Hannibal Courier-Post (MO) - Saturday, September 16, 2000
Author: MARY LOU MONTGOMERY, Courier-Post Editor
Almost lost in the excitement of today's dedication of the new bridge comes the stark realization that at the very same time the new bridge is opening the old bridge will close.
Transportation workers in both Missouri and Illinois are poised and ready to move barricades from one entrance ramp to the other, setting in action a plan to reroute traffic from the all-so-familiar roads we've traveled for six decades, to the brand new, concrete and steel entrance ramps leading to the new bridge.
We've known this moment was coming since that day in July 1993 when the Illinois approach gave way to rising river water, closing a bridge that would not reopen until the following September. We knew there were problems with the bridge when MoDOT bridge crews spent the days in those lingering months patching, repairing and inspecting the old bridge, shoring it up to help it last a few more years.
We knew there were problems every time we drove across the bridge, and saw chunks of concrete curbing chipped away, replaced by a view of the river below. We shook with the vibration of tractor trailer trucks when we stopped on the bridge for traffic congestion or work crews. We could feel the wind swaying us in midair over the greatest of all rivers. And only the bravest of drivers dared to cross the span's narrow lanes with big trucks to the left and water to the right.
We knew, deep in our hearts, that we were safe, though, because the engineers who work for our state transportation system told us so. Structurally sound, they'd say: If it wasn't, they'd close it.
So a dozen times a month or more we'd make that trip across the bridge and back if only just to sightsee. And there have been many sights to see. Dirt moving equipment; a crane as tall as a multi-story building; work trailers parked on access roads built above flood level; and concrete trucks with their barrels rolling, headed for the next pier pour.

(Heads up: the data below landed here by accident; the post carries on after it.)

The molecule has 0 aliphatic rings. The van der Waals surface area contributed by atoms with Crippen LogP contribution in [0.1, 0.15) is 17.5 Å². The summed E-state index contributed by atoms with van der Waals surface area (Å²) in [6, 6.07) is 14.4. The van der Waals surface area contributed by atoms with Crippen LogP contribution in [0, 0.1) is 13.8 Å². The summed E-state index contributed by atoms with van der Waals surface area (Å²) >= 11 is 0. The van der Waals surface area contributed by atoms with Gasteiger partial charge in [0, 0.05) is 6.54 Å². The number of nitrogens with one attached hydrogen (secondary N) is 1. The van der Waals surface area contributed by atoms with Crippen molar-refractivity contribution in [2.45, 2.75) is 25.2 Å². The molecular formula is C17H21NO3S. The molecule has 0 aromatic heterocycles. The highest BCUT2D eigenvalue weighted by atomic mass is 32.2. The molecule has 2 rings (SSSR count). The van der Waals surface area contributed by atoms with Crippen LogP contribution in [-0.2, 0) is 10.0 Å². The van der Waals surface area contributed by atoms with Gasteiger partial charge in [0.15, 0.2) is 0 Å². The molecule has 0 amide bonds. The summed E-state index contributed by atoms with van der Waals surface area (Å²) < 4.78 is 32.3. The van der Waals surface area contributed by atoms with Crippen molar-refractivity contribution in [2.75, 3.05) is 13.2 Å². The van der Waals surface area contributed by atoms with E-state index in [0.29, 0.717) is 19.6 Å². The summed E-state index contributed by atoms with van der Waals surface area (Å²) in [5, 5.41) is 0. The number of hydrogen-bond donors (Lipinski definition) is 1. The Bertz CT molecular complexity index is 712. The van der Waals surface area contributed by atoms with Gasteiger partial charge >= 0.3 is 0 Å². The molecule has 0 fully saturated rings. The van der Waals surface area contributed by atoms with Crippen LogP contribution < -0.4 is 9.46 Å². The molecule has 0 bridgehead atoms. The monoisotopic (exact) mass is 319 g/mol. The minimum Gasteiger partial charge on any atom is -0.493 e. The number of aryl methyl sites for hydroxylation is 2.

We've watched the progress of the new bridge, thinking little of the old bridge in the meantime. So today, let's reflect.
The old bridge represents an era when traveling was an adventure, rather than a destination. A trip to Springfield, Ill., meant a journey through every little town along the way, at gas stations and four-way crossroads. There were mechanics on duty to repair a flat tire and to check your oil level, and diners where you could enjoy eggs for breakfast, cooked to order. The bridge at Hannibal was a breeze compared to the drawbridge along the Illinois River, where traffic routinely stopped for an oncoming barge.
Today, traveling means speed rather than character, and the emphasis is on "getting there" rather than "going there." It's a subtle distinction, represented in the side-by-side comparison of our old and new bridges.
Our old bridge closes at 5 p.m. Saturday. In less than a month, contractors will begin the process of tearing down what has existed for 64 years. Progress is good, we know, but reflection has it's place, too.
Our landscape will change this weekend. Our way of life will be altered.